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Mission Mumbai: 08/18/16

Mission Mumbai by Mahtab Narsimhan

I really don't know how to react to Mission Mumbai by Mahtab Narsimhan. The subtitle is a "novel of sacred cows, snakes, and stolen toilets." All those mentioned things are part of the plot along with a fire, monsoonal flooding, and a terrible train ride.

The basic plot is that the son of a wealthy New York family is visiting Mumbai with his best friend, a boy they've been hosting so that he can go to school in the United States. On the surface level, these are two upper class families but the amount of money each has is a difference as big as the Grand Canyon. The Lal's are struggling with the continued expense of New York and are thinking of keeping their son, Rohit home.

The point of the trip after all is said and done, is a wedding. The rest of the stuff in the book is there to show how different India is from the United States and more specifically, how different Mumbai is from New York City. New York covers 304.5 square miles and Mumbai 232.8 square miles. Mumbai is roughly two and a half times more populated than New York (21 million vs. 9 million). Or roughly a population density of 30,000 per square mile vs 90,000 per square mile.

Mind you, both families are upper class so neither one would be living in the most densely populated areas. But the point is, Mumbai is smaller and more crowded. Expanded outward, India (as mentioned in the novel) has more than one billion people (as compared to 316.5 million in the United States). India has nearly four times the population in a country that's only a third of the size.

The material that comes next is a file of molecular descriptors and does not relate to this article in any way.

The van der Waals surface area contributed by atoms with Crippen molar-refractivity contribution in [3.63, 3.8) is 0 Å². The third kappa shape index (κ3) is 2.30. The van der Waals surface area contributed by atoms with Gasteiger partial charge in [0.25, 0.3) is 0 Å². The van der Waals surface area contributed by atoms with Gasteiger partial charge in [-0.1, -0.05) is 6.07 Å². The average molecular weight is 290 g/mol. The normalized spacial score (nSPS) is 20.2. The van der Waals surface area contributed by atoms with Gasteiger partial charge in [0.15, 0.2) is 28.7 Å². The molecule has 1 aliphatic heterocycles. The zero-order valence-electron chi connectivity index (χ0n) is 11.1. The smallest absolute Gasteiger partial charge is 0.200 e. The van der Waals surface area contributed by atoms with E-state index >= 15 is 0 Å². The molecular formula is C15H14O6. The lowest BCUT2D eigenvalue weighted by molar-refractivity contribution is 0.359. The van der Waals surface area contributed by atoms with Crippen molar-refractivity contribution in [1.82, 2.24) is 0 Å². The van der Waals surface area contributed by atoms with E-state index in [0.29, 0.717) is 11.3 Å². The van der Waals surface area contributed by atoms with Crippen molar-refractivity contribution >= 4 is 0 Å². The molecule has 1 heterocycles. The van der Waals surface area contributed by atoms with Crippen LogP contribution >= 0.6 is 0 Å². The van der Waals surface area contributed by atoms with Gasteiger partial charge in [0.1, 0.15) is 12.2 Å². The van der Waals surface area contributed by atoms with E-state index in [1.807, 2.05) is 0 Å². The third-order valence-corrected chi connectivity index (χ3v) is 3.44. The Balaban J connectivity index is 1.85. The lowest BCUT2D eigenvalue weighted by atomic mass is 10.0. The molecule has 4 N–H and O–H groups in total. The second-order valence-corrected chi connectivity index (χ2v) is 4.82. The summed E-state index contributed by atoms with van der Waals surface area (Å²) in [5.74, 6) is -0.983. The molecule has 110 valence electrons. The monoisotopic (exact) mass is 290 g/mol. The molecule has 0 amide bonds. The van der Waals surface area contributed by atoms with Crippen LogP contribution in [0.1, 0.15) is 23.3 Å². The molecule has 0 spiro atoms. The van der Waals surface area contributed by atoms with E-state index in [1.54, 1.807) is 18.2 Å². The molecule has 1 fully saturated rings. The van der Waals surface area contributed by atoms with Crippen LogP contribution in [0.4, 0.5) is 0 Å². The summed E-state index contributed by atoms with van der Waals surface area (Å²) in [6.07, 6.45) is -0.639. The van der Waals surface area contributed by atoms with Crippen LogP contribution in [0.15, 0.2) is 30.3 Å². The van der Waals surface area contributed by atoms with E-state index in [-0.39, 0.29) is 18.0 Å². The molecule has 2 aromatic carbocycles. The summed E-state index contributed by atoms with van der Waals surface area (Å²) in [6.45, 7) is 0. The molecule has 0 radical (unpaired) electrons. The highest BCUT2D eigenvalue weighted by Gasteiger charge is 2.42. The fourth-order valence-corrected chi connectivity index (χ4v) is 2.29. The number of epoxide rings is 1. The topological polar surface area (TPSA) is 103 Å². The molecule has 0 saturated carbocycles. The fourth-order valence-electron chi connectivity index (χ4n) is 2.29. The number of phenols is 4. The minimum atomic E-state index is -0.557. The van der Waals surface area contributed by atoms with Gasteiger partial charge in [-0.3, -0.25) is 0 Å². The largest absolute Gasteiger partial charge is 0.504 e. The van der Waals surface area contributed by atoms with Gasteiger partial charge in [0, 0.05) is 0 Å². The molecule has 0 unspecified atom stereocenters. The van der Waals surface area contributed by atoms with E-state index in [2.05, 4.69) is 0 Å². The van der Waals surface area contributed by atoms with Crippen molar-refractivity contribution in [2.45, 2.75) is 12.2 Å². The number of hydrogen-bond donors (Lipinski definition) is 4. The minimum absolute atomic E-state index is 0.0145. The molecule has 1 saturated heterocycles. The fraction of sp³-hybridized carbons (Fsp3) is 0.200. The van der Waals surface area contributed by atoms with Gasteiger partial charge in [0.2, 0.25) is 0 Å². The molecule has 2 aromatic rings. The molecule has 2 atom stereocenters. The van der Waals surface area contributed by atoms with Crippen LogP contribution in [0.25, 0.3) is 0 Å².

I'm putting these numbers here first as perspective because a big part of the book beyond the wedding preparation is Dylan Moore's non-stop faux pass. Dylan is a stereotypical wealthy American white dude. Despite being "best friends" with Rohit for years, and despite learning a few words of Hindu, he is self absorbed, completely clueless, and perpetually rude. He's also spoiled rotten as evidenced by the high end camera he has with him and the Rolex watch he later throws at an elderly man. What kid owns a Rolex watch? They don't even make children's watches.

Rohit, meanwhile, seems to take infinite delight in setting up Dylan for failure. The book is strung together scenes of Dylan getting a bad idea, Rohit rolling his eyes, Dylan getting in trouble, and Rohit laughing at him. How is this a friendship? While I'm not a huge fan of backstory, there's not enough here for me to understand how they came to like each other, let alone how they even came to know each other.

I'm not expecting a completely happy romp through India. That wouldn't be realistic either. Travel is exhausting. Travel is eye opening (unless you're on a carefully controlled package tour). Travel is embarrassing. Travel is messy. Travel can be dangerous.

A more upbeat look at traveling to India is Monsoon Summer by Mitali Perkins.

Two stars

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